"We stand today poised on a pinnacle of wealth and power, yet we live in a land of vanishing beauty, of increasing ugliness, of shrinking open space and of an overall environment that is diminished daily by pollution and noise and blight. This, in brief, is the quiet conservation crisis."

"America today stands poised on a pinnacle of wealth and power, yet we live in a land of vanishing beauty, of increasing ugliness, of shrinking open space, and of an over-all environment that is diminished daily by pollution and noise and blight."

"A limit on the automobile population of the United States would be the best of news for our cities. The end of automania would save open spaces, encourage wiser land use, and contribute greatly to ending suburban sprawl."

"As the master politician navigates the ship of state, he both creates and responds to public opinion. Adept at tacking with the wind, he also succeeds, at times, in generating breezes of his own."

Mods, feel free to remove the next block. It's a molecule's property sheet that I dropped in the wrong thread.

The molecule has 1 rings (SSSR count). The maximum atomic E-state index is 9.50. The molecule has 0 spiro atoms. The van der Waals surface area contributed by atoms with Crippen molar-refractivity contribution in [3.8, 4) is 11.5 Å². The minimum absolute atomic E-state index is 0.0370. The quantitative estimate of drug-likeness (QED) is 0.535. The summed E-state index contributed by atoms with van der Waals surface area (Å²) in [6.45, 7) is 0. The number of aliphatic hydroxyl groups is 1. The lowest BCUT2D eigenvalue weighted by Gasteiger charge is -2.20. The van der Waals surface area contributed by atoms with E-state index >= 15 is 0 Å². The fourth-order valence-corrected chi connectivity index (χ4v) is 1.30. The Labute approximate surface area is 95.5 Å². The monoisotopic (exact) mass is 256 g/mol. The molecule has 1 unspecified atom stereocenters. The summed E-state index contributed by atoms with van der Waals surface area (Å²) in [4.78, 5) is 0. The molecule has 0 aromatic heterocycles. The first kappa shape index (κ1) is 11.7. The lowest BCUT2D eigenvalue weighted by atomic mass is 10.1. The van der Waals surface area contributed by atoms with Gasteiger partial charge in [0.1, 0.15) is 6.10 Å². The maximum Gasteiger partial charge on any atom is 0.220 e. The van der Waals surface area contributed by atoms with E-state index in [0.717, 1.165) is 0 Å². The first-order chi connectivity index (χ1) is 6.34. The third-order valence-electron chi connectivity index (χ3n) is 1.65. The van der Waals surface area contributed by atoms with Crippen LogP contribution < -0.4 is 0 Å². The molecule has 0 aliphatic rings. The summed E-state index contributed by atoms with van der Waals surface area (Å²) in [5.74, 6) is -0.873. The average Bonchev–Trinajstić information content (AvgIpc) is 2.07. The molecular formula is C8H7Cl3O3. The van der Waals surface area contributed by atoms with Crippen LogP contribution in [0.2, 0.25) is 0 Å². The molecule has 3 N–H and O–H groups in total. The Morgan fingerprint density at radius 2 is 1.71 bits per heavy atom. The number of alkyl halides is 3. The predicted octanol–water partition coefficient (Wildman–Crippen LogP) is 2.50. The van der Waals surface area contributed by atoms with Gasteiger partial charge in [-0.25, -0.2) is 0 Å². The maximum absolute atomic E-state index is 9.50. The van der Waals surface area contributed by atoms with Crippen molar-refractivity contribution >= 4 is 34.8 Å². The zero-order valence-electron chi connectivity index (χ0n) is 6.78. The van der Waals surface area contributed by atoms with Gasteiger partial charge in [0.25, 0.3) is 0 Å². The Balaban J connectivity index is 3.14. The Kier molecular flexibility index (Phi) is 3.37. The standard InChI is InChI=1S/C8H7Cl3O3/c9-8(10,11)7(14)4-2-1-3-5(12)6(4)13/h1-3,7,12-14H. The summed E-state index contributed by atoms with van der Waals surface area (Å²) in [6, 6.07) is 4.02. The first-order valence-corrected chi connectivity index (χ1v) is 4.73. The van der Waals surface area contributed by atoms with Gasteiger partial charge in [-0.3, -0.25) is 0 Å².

"Auto executives have shunned the limits-of-growth issues and concentrated nearly all their energies on the next quarter's sales and next year's models."

"Cherish sunsets, wild creatures and wild places. Have a love affair with the wonder and beauty of the earth."

"Each generation has its own rendezvous with the land, for despite our fee titles and claims of ownership, we are all brief tenants on this planet. By choice, or by default, we will carve out a land legacy for our heirs."

"I like the story about Henry David Thoreau, who, when he was on his death bed, his family sent for a minister. The minister said, 'Henry, have you made your peace with God?' Thoreau said, 'I didn't know we'd quarreled.'"